Recent studies, as will be discussed below, have made attempts to correlate levels of tumor-associated hyaluronan to other parameters of tumor progression, i.e., its use as a prognostic indicator. With this, an inherent assumption has already been made in these studies that hyaluronan is preferentially enriched within tumor extracellular matrix, i.e., it is the glycosaminoglycan of choice to examine. Is this a valid assumption? Is hyaluronan enriched in tumors over other glycosaminoglycans such as chondroitin sulfate or heparan sulfate? That an enrichment in tumor tissues of some form of polysaccharide-like substance, has long been recognized. A pathology textbook from 1907 describes a "mucin-like" substance commonly associated with malignant breast carcinoma (21). The mucin was described in the text as; acid in reaction, to have an affinity for basic dyes, and to be analogous to the mucinous substance present in the umbilical cord. Although well before the chemical characterization of hyaluronan in 1934 (22), the mucinous substance described was almost certainly hyaluronan. As better techniques became available, investigators re-investigated the composition of tumor-associated extracellular matrix. From the early use of chemical and spectroscopic analysis evolved methods such as cellulose acetate electrophoresis, differential reactivity to basic dyes, differential susceptibility to enzymes (i.e., the advent of purified hyaluronidases, chondroitinases and heparinases) and, HPLC separation of individual glycosaminoglycan disaccharides. Current approaches incorporate the use of specific RIAs, ELISAs and morphological probes. As these techniques evolved, so did the accuracy/validity of the detection. Nonetheless, the overall conclusions remained the same. Many tumors, both of epithelial and connective tissue origins, appear to be selectively or preferentially enriched in hyaluronan. Example tumors include human carcinomas (i.e., mammary, lung, pancreatic, parotid, prostatic, hepatic, esophageal, gastric and colonic carcinoma), as well as human gliomas, nephroblastomas, and mesotheliomas (23). Animal models of chicken sarcoma, fibrosarcoma, melanona and lymphosarcoma have also been described as enriched in hyaluronan (23). Three tumor types in particular within this listing, human mesotheliomas, nephroblastomas (Wilms' tumor) and, to a somewhat lesser extent, breast carcinomas, are considered to have the highest enrichment in hyaluronan. In these tumors, significant increases in hyaluronan are not only present within the primary tumor, but also readily detected in serum and other body fluids using current ELISA and RIA techniques (24-28). Although an increase in the proportion of hyaluronan to other glycosaminoglycans is common to most solid human tumors (as compared to the uninvolved normal tissue), there are notable exceptions. For example, studies on colon and bladder cancer have shown no change, or even a reduction in tumor-associated hyaluronan as compared to corresponding normal tissues (29, 30). However, even in these tumors there are reports to the contrary (25, 31).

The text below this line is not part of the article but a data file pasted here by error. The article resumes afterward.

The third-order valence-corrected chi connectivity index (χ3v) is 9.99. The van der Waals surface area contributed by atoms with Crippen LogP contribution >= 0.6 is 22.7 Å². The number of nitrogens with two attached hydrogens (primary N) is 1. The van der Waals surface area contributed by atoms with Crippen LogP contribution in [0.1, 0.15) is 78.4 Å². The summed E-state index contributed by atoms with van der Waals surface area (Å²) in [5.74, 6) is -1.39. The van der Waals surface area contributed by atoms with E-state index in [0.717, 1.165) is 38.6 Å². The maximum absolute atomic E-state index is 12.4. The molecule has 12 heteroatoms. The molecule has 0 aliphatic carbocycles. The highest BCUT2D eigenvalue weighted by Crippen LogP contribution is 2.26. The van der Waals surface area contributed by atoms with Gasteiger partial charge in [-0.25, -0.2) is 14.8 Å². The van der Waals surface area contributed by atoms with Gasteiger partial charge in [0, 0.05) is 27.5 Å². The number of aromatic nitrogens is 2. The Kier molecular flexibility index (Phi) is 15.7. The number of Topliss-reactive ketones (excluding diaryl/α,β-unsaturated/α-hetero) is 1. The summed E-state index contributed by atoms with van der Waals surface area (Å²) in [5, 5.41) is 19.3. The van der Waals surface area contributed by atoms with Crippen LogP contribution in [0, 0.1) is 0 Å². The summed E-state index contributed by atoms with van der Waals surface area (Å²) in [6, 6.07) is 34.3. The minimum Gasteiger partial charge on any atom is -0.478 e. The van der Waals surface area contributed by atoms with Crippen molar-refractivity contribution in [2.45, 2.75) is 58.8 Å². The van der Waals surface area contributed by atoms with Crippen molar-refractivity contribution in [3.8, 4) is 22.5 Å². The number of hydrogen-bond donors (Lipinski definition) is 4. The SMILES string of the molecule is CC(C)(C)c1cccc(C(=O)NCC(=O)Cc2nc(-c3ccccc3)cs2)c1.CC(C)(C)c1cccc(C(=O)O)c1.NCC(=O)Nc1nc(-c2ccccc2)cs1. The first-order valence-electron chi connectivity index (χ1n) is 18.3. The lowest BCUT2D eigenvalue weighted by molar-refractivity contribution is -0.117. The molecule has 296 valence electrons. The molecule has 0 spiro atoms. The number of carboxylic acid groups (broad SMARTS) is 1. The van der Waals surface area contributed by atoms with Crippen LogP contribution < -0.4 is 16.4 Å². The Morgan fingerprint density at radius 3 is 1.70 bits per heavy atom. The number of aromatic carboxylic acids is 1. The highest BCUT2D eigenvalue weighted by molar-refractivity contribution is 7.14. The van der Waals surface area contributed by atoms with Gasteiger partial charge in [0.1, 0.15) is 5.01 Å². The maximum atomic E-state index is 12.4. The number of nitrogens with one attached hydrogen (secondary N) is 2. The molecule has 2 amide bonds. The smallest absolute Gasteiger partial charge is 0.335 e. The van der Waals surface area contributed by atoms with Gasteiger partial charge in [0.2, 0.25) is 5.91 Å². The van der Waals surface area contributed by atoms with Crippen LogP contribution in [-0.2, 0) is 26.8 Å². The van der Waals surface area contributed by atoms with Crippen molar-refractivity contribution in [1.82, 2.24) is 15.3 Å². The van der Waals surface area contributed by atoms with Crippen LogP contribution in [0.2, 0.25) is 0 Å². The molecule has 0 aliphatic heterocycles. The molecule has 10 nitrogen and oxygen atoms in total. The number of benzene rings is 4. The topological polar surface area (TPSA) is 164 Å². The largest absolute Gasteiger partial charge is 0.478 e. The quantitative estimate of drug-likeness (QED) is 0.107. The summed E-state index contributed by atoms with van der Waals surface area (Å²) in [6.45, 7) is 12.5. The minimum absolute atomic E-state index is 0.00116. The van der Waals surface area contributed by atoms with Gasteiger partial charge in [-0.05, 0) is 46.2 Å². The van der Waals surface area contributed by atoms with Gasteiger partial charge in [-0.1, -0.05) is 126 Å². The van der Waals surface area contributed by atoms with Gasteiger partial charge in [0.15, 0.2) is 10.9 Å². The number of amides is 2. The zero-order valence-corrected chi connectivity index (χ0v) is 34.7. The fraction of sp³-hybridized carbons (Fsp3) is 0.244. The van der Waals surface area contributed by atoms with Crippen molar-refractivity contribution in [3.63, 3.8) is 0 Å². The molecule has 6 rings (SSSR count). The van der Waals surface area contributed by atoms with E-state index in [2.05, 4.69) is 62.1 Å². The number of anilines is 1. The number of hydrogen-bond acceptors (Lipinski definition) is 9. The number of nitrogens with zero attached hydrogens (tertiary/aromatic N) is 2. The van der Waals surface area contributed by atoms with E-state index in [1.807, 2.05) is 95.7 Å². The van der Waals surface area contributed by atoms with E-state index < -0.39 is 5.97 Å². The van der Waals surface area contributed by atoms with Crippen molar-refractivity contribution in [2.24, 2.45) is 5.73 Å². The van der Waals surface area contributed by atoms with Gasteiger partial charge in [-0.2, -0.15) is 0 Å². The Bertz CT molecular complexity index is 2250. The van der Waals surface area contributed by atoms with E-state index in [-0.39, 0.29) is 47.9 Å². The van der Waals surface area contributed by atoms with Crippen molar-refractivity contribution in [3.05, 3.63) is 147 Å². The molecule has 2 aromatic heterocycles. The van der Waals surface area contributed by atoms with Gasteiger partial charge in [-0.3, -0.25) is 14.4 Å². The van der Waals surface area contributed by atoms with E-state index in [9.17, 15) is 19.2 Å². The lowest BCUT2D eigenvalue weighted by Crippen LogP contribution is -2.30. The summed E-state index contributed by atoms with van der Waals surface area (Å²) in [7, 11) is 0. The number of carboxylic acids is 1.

Current methodologies rely on ELISAs, RIAs and morphological probes that specifically detect deposition of hyaluronan in situ, as a protein would be detected and quantified using monoclonal antibodies. Because hyaluronan is essentially non-immunogenic, the use of anti-hyaluronan antibodies is not available. Thus, indirect methods have been developed using connective tissue proteins such as the major proteoglycan of cartilage, aggrecan, and link protein, that naturally bind hyaluronan with high affinity and specificity via a hyaluronan binding region (HABR) of the protein. Using a biotinylated, partially digested aggrecan/link protein complex (HABR complex), De la Torre et al. demonstrated intense hyaluronan staining within sections of human breast carcinoma (32). Most of the hyaluronan was found deposited within the tumor-associated stromal elements. The nests of malignant infiltrating cells were essentially negative. Normal breast connective tissue was totally negative as was the uninvolved connective tissue adjacent to the carcinoma margin. That is, a clear diminution in staining was observed at the tumor margin. As shown in figure 2, panel C, we observed a similar staining pattern in one example of human breast carcinoma (using a similar biotinylated HABR probe). The tumor-involved areas are richly stained for hyaluronan. The tumor cells appear to be essentially unstained, with most reactivity occurring within the stroma. Panel D of figure 2 depicts a higher power micrograph of a different, more cellular, human breast carcinoma. Again, it appears that the predominant deposition of hyaluronan is within the residual stromal connective tissue. Staining within the tumor mass can also be seen however, but at this stage of tumor progression, the tumor stroma and parenchyma become more highly intermixed. In another study, hyaluronan distribution within normal and cancerous human gastrointestinal tissues was examined, again utilizing a biotinylated HABR probe (33). In the normal tissues, only the stratified squamous epithelia of the esophagus exhibited prominent hyaluronan staining, the simple epithelia of the stomach and large intestine were completely negative. Like the mammary cancers described above, the stroma of all of the gastrointestinal tumors displayed intense positive staining for hyaluronan stained as compared to normal connective tissue. Although hyaluronan deposition is often associated within stromal elements within the tumor tissue, there are notable exceptions. For example, in Wilm’s tumor (nephroblastoma) hyaluronan was localized within the epithelial blastemal cells, with little reaction in the adjacent stromal compartment (34).